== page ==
Turkey declares three-month state of emergency
“As a result of a comprehensive evaluation with members of the National Security Council [MGK], we have decided to recommend the declaration of a state of emergency, in line with Article 120 of our constitution, in order to eliminate the terror organization which attempted to make a coup, swiftly and completely,” President Recep Tayyip Erdoğan announced late July 20, following successive meetings of the MGK and the cabinet.
Erdoğan also urged citizens to be wary of “speculations” and said the declaration of a state of emergency was not synonymous with martial law and would not lead to restrictions on rights and liberties.
“Restrictions on rights and liberties during the state of emergency are not in question. There is no such thing. We guarantee it,” the president said, adding the Turkish Armed Forces (TSK) would continue to serve in line with the orders of governors.
Prime Minister Binali Yıldırım reiterated the president’s remarks, underlining the declaration was a necessity to fight the illegal organization allegedly formed under the leadership of U.S.-based Islamic cleric Fethullah Gülen which had infiltrated the state organization with the aim of toppling the government.
“First of all, our respected citizens who displayed a royal attitude in the face of coup-plotters should know that the decision of a three-month state of emergency is not a decision that will have a negative impact on daily life,” Yıldırım said, adding the utmost attention would be paid to protect the rule of law, democracy and economic stability.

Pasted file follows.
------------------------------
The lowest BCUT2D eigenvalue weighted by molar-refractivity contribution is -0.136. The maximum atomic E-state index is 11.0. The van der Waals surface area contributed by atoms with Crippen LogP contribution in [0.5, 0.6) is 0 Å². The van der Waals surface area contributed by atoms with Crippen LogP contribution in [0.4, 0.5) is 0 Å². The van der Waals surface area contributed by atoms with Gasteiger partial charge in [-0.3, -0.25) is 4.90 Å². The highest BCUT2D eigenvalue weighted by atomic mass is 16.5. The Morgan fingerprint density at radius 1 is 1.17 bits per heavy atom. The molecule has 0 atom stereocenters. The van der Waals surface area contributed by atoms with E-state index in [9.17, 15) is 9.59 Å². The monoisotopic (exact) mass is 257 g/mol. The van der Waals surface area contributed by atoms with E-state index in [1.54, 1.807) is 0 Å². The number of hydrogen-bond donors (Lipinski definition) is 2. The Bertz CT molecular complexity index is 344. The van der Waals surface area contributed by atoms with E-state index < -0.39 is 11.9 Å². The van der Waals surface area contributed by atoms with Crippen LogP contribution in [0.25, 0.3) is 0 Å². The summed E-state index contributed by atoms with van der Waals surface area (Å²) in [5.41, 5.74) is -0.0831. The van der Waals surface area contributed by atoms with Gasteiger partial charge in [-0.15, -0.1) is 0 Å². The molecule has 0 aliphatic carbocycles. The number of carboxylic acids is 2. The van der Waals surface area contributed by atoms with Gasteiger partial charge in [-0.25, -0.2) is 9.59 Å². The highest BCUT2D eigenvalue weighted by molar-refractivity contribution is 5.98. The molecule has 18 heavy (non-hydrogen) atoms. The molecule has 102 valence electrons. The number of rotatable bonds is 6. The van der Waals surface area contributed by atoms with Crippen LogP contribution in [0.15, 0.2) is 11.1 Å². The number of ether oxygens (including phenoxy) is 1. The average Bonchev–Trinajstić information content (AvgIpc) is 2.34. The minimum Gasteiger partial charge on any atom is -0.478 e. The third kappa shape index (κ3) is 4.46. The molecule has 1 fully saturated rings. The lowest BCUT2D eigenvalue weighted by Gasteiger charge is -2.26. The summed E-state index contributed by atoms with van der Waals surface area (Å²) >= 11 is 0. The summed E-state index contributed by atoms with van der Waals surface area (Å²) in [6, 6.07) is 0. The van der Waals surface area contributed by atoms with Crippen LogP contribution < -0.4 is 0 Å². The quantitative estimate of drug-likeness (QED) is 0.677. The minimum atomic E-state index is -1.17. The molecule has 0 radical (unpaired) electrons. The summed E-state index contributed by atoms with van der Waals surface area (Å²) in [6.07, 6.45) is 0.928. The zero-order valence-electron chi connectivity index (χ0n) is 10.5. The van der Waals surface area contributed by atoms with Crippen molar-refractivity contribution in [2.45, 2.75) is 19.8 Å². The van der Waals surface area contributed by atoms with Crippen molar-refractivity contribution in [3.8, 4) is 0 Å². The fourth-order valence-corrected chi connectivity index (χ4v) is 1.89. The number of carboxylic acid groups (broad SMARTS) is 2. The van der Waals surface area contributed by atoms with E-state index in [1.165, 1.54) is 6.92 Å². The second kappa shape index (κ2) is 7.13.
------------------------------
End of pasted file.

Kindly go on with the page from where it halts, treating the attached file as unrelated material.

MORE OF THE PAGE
Parliament discusses declaration
Lawmakers gathered in parliament on July 21 in order to discuss the declaration, in line with Article 121 of the country’s constitution, which states that the decision to declare a state of emergency must immediately be submitted to the national assembly for approval. While the ruling Justice and Development Party (AKP) and the Nationalist Movement Party (MHP) yielded full support for the decision, the main opposition Republican People’s Party (CHP) and the Kurdish problem-focused Peoples’ Democratic Party (HDP) were critical.
During his address to parliament, Justice Minister Bekir Bozdağ said the government would not opt for a state of emergency if it had the ability to take the necessary steps as swiftly as the declaration allows.
“This decision was taken in order to remove the threat of the Fethullahist terror organization, which spread across the state like a cancer cell, and its offshoots in the TSK, judiciary, police, our universities and the rest of our public institutions,” Bozdağ stated.